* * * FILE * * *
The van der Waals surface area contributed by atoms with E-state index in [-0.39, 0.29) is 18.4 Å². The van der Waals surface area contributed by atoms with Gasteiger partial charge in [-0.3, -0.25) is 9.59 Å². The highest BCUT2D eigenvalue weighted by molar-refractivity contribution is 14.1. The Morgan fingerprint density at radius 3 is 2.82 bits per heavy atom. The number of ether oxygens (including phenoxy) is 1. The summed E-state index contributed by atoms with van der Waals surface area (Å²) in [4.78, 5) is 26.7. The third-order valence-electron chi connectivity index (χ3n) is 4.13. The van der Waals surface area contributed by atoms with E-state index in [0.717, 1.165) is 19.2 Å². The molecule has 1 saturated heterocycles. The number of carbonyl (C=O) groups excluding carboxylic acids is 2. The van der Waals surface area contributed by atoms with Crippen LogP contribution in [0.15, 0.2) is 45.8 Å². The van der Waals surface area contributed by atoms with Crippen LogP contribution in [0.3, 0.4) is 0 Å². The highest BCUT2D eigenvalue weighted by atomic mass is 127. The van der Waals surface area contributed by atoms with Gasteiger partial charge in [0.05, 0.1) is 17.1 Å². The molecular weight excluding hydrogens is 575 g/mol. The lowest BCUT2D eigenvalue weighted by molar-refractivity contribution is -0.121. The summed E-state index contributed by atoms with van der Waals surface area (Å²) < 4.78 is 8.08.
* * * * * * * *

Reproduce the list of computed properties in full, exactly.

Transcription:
The van der Waals surface area contributed by atoms with E-state index in [-0.39, 0.29) is 18.4 Å². The van der Waals surface area contributed by atoms with Gasteiger partial charge in [-0.3, -0.25) is 9.59 Å². The highest BCUT2D eigenvalue weighted by molar-refractivity contribution is 14.1. The Morgan fingerprint density at radius 3 is 2.82 bits per heavy atom. The number of ether oxygens (including phenoxy) is 1. The summed E-state index contributed by atoms with van der Waals surface area (Å²) in [4.78, 5) is 26.7. The third-order valence-electron chi connectivity index (χ3n) is 4.13. The van der Waals surface area contributed by atoms with E-state index in [0.717, 1.165) is 19.2 Å². The molecule has 1 saturated heterocycles. The number of carbonyl (C=O) groups excluding carboxylic acids is 2. The van der Waals surface area contributed by atoms with Crippen LogP contribution in [0.15, 0.2) is 45.8 Å². The van der Waals surface area contributed by atoms with Crippen LogP contribution in [0.3, 0.4) is 0 Å². The highest BCUT2D eigenvalue weighted by atomic mass is 127. The van der Waals surface area contributed by atoms with Gasteiger partial charge in [0.05, 0.1) is 17.1 Å². The molecular weight excluding hydrogens is 575 g/mol. The lowest BCUT2D eigenvalue weighted by molar-refractivity contribution is -0.121. The summed E-state index contributed by atoms with van der Waals surface area (Å²) < 4.78 is 8.08.